BERLIN (AP) — The suspected New Zealand mosque gunman sent money to a French far-right group and once bought a ticket to Bavaria's "fairytale castle," German police said Thursday.
The Federal Criminal Police Office confirmed that it briefed German lawmakers Wednesday on its investigation into ties the alleged Christchurch mosque attacker had to Germany.
The closed-door briefing included information German police had about money that the suspect, Brenton Harrison Tarrant, transferred to the Generation Identity group in France. The far-right group which espouses a white nationalist ideology has spread to other European countries since its founding in 2012.
Federal police declined to elaborate, but the German news agency dpa reported that Tarrant transferred 2,200 euros ($2,470) in September 2017.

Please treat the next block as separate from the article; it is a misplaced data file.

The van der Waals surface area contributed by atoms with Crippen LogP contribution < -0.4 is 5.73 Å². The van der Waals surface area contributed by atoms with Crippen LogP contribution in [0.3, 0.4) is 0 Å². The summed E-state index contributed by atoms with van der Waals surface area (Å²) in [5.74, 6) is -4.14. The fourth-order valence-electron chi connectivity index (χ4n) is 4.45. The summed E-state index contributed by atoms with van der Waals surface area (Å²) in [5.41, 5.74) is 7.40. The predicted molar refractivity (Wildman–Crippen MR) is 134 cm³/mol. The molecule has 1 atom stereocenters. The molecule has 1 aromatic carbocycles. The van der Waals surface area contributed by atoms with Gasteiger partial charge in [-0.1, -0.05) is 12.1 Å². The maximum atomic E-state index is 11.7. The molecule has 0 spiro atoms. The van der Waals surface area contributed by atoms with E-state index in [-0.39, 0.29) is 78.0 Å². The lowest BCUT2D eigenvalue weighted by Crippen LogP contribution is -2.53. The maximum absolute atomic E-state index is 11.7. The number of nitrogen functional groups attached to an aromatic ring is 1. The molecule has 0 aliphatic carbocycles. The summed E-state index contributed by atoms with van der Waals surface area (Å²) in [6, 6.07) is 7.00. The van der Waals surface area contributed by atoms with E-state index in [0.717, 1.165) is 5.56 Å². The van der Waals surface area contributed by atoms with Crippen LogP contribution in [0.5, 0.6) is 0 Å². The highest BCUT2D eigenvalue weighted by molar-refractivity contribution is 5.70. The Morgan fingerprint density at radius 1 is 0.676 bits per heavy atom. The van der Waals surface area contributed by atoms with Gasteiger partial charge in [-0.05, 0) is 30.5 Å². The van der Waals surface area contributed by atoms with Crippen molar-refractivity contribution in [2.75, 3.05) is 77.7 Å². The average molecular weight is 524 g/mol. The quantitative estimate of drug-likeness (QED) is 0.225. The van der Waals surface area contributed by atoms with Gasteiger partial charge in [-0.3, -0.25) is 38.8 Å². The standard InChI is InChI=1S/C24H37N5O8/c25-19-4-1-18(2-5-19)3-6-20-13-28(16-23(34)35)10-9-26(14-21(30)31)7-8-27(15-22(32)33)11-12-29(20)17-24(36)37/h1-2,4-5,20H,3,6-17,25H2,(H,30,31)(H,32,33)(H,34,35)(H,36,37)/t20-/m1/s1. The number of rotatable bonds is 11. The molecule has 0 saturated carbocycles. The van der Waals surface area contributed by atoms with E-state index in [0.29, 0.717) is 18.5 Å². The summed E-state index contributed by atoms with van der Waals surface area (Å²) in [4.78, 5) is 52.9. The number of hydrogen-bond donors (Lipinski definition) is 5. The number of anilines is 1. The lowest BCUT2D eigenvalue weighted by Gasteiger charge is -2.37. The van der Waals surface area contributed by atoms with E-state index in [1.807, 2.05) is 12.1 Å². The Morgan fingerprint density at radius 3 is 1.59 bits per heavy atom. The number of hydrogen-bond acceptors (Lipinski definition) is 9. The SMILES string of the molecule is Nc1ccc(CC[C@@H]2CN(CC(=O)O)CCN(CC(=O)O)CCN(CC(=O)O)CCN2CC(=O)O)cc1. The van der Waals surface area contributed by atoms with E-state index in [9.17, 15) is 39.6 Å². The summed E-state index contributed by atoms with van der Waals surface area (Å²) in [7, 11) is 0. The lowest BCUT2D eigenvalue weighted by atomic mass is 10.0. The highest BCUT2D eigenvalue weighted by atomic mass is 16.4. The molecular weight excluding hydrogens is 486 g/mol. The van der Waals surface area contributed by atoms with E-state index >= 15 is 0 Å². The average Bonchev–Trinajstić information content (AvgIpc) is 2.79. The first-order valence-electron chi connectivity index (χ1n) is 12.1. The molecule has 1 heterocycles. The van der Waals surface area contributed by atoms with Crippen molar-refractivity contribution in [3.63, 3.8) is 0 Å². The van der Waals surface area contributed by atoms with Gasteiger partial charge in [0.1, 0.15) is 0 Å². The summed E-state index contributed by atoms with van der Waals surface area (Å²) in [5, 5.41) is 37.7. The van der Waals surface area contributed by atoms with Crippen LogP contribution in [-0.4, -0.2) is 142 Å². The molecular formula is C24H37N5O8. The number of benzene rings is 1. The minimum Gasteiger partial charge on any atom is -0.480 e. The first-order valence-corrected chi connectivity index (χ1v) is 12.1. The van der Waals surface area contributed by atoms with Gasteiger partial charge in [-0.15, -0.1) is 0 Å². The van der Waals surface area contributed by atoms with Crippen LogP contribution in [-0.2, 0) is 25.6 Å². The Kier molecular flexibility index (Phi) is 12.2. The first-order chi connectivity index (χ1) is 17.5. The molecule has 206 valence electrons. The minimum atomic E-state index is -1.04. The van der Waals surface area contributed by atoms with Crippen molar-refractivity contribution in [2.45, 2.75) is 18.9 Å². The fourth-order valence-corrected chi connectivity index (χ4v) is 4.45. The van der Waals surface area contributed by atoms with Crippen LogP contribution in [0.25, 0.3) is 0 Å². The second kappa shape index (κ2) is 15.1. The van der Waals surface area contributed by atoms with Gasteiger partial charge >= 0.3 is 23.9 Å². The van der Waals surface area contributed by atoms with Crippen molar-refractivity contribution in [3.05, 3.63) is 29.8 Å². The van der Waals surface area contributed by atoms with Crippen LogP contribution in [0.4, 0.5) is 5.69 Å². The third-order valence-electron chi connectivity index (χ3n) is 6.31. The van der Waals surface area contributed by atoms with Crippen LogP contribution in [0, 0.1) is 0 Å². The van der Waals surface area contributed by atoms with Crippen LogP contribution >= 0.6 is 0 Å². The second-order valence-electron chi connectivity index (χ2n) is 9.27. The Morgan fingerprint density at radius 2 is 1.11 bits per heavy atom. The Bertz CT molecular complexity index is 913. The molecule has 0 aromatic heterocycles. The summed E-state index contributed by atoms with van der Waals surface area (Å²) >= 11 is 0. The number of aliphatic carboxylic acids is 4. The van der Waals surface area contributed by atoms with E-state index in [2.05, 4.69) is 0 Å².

Austrian authorities have already said Tarrant donated 1,500 euros ($1,680) to Generation Identity's sister organization, the Identitarian Movement of Austria. The group's head, Martin Sellner, has confirmed he exchanged emails with Tarrant but denies involvement in the attack.
New Zealand police have said that Tarrant will face 50 murder charges and 39 attempted murder charges in his second court appearance on Friday.
German police said Tarrant used his credit card last November to pay for a ticket to Neuschwanstein Castle — a popular tourist destination near the Austrian border commissioned by Ludwig II of Bavaria in the 19th century.
Tarrant at the time was traveling around Europe with stops including Austria, Hungary, Romania, Bulgaria and Estonia.
Tarrant in 2014 also made a payment to a German living in the southwestern state of Baden-Wuerttemberg, police said. It was unclear what the purpose of the payment was. Federal police said their investigation is ongoing.